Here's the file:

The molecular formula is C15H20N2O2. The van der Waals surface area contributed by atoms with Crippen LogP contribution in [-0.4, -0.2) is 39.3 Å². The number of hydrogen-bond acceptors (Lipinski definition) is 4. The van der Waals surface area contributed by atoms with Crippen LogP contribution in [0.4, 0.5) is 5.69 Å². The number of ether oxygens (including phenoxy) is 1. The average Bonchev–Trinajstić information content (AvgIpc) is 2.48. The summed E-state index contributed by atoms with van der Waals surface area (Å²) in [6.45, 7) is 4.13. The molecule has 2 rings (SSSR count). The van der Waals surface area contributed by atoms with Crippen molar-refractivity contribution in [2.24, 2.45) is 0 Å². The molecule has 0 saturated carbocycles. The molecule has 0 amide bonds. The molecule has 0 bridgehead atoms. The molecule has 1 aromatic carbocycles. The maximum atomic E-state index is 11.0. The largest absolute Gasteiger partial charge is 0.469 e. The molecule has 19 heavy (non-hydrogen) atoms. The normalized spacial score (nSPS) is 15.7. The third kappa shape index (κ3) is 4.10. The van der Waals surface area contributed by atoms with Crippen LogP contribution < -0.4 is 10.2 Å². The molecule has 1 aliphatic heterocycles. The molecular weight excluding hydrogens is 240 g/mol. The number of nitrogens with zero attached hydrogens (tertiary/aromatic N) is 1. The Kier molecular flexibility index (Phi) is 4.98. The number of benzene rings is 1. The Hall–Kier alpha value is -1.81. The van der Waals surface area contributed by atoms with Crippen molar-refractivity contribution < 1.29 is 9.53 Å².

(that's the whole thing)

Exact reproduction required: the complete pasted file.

The molecular formula is C15H20N2O2. The van der Waals surface area contributed by atoms with Crippen LogP contribution in [-0.4, -0.2) is 39.3 Å². The number of hydrogen-bond acceptors (Lipinski definition) is 4. The van der Waals surface area contributed by atoms with Crippen LogP contribution in [0.4, 0.5) is 5.69 Å². The number of ether oxygens (including phenoxy) is 1. The average Bonchev–Trinajstić information content (AvgIpc) is 2.48. The summed E-state index contributed by atoms with van der Waals surface area (Å²) in [6.45, 7) is 4.13. The molecule has 2 rings (SSSR count). The van der Waals surface area contributed by atoms with Crippen molar-refractivity contribution in [2.24, 2.45) is 0 Å². The molecule has 0 saturated carbocycles. The molecule has 0 amide bonds. The molecule has 0 bridgehead atoms. The molecule has 1 aromatic carbocycles. The maximum atomic E-state index is 11.0. The largest absolute Gasteiger partial charge is 0.469 e. The molecule has 19 heavy (non-hydrogen) atoms. The normalized spacial score (nSPS) is 15.7. The third kappa shape index (κ3) is 4.10. The van der Waals surface area contributed by atoms with Crippen LogP contribution < -0.4 is 10.2 Å². The molecule has 1 aliphatic heterocycles. The molecular weight excluding hydrogens is 240 g/mol. The number of nitrogens with zero attached hydrogens (tertiary/aromatic N) is 1. The Kier molecular flexibility index (Phi) is 4.98. The number of benzene rings is 1. The Hall–Kier alpha value is -1.81. The van der Waals surface area contributed by atoms with Crippen molar-refractivity contribution < 1.29 is 9.53 Å².